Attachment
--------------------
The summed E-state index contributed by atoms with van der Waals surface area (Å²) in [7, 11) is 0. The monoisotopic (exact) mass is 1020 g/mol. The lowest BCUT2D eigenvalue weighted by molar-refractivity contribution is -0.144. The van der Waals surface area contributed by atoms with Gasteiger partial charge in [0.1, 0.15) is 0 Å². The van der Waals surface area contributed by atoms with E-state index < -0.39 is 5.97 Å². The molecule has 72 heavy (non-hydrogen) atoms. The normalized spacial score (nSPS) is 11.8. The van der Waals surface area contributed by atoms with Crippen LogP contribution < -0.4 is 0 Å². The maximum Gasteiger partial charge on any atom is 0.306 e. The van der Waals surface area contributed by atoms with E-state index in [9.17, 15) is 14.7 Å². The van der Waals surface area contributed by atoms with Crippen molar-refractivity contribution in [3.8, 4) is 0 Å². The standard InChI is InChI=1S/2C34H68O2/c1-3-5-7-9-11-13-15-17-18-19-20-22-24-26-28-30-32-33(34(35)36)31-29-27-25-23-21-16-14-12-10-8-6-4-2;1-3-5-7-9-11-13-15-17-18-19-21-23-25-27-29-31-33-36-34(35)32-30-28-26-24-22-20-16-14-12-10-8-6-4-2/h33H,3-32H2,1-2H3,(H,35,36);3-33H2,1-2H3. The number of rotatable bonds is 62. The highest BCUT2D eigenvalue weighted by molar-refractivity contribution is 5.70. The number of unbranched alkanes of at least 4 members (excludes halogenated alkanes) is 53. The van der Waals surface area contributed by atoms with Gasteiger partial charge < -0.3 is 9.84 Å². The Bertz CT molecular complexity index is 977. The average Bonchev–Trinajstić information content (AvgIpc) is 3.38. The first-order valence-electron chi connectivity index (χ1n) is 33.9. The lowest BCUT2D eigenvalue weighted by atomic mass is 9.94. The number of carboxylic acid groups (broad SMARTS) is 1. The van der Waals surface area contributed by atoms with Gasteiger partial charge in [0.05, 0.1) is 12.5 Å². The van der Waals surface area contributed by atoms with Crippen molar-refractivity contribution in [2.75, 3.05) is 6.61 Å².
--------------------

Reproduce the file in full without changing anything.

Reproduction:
The summed E-state index contributed by atoms with van der Waals surface area (Å²) in [7, 11) is 0. The monoisotopic (exact) mass is 1020 g/mol. The lowest BCUT2D eigenvalue weighted by molar-refractivity contribution is -0.144. The van der Waals surface area contributed by atoms with Gasteiger partial charge in [0.1, 0.15) is 0 Å². The van der Waals surface area contributed by atoms with E-state index < -0.39 is 5.97 Å². The molecule has 72 heavy (non-hydrogen) atoms. The normalized spacial score (nSPS) is 11.8. The van der Waals surface area contributed by atoms with Crippen LogP contribution < -0.4 is 0 Å². The maximum Gasteiger partial charge on any atom is 0.306 e. The van der Waals surface area contributed by atoms with E-state index in [9.17, 15) is 14.7 Å². The van der Waals surface area contributed by atoms with Crippen molar-refractivity contribution in [3.8, 4) is 0 Å². The standard InChI is InChI=1S/2C34H68O2/c1-3-5-7-9-11-13-15-17-18-19-20-22-24-26-28-30-32-33(34(35)36)31-29-27-25-23-21-16-14-12-10-8-6-4-2;1-3-5-7-9-11-13-15-17-18-19-21-23-25-27-29-31-33-36-34(35)32-30-28-26-24-22-20-16-14-12-10-8-6-4-2/h33H,3-32H2,1-2H3,(H,35,36);3-33H2,1-2H3. The number of rotatable bonds is 62. The highest BCUT2D eigenvalue weighted by molar-refractivity contribution is 5.70. The number of unbranched alkanes of at least 4 members (excludes halogenated alkanes) is 53. The van der Waals surface area contributed by atoms with Gasteiger partial charge < -0.3 is 9.84 Å². The Bertz CT molecular complexity index is 977. The average Bonchev–Trinajstić information content (AvgIpc) is 3.38. The first-order valence-electron chi connectivity index (χ1n) is 33.9. The lowest BCUT2D eigenvalue weighted by atomic mass is 9.94. The number of carboxylic acid groups (broad SMARTS) is 1. The van der Waals surface area contributed by atoms with Gasteiger partial charge in [0.05, 0.1) is 12.5 Å². The van der Waals surface area contributed by atoms with Crippen molar-refractivity contribution in [2.75, 3.05) is 6.61 Å².